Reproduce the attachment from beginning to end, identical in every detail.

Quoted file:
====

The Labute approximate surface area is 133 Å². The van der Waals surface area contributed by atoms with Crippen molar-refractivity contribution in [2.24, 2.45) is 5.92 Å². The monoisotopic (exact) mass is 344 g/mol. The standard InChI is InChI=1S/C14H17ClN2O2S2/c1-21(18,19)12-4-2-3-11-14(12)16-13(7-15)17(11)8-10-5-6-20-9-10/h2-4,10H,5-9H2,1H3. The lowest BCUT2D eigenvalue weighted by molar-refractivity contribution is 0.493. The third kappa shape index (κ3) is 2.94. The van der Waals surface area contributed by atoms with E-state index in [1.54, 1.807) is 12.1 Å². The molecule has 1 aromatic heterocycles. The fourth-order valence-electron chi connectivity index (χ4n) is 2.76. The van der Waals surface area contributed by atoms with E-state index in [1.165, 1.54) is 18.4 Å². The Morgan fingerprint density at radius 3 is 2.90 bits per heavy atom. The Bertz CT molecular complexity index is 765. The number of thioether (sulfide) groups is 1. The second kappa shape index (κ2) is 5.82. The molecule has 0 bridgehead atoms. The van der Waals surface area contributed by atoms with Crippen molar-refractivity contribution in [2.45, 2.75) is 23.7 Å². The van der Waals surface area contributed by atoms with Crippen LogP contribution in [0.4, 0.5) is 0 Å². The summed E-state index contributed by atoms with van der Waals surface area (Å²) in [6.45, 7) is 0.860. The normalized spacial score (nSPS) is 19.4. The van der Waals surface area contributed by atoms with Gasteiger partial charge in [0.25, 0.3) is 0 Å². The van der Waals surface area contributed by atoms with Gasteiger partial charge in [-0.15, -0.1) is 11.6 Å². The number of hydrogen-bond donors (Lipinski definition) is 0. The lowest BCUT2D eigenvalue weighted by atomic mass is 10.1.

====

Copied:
The Labute approximate surface area is 133 Å². The van der Waals surface area contributed by atoms with Crippen molar-refractivity contribution in [2.24, 2.45) is 5.92 Å². The monoisotopic (exact) mass is 344 g/mol. The standard InChI is InChI=1S/C14H17ClN2O2S2/c1-21(18,19)12-4-2-3-11-14(12)16-13(7-15)17(11)8-10-5-6-20-9-10/h2-4,10H,5-9H2,1H3. The lowest BCUT2D eigenvalue weighted by molar-refractivity contribution is 0.493. The third kappa shape index (κ3) is 2.94. The van der Waals surface area contributed by atoms with E-state index in [1.54, 1.807) is 12.1 Å². The molecule has 1 aromatic heterocycles. The fourth-order valence-electron chi connectivity index (χ4n) is 2.76. The van der Waals surface area contributed by atoms with E-state index in [1.165, 1.54) is 18.4 Å². The Morgan fingerprint density at radius 3 is 2.90 bits per heavy atom. The Bertz CT molecular complexity index is 765. The number of thioether (sulfide) groups is 1. The second kappa shape index (κ2) is 5.82. The molecule has 0 bridgehead atoms. The van der Waals surface area contributed by atoms with Crippen molar-refractivity contribution in [2.45, 2.75) is 23.7 Å². The van der Waals surface area contributed by atoms with Crippen LogP contribution in [0.4, 0.5) is 0 Å². The summed E-state index contributed by atoms with van der Waals surface area (Å²) in [6.45, 7) is 0.860. The normalized spacial score (nSPS) is 19.4. The van der Waals surface area contributed by atoms with Gasteiger partial charge in [0.25, 0.3) is 0 Å². The van der Waals surface area contributed by atoms with Gasteiger partial charge in [-0.15, -0.1) is 11.6 Å². The number of hydrogen-bond donors (Lipinski definition) is 0. The lowest BCUT2D eigenvalue weighted by atomic mass is 10.1.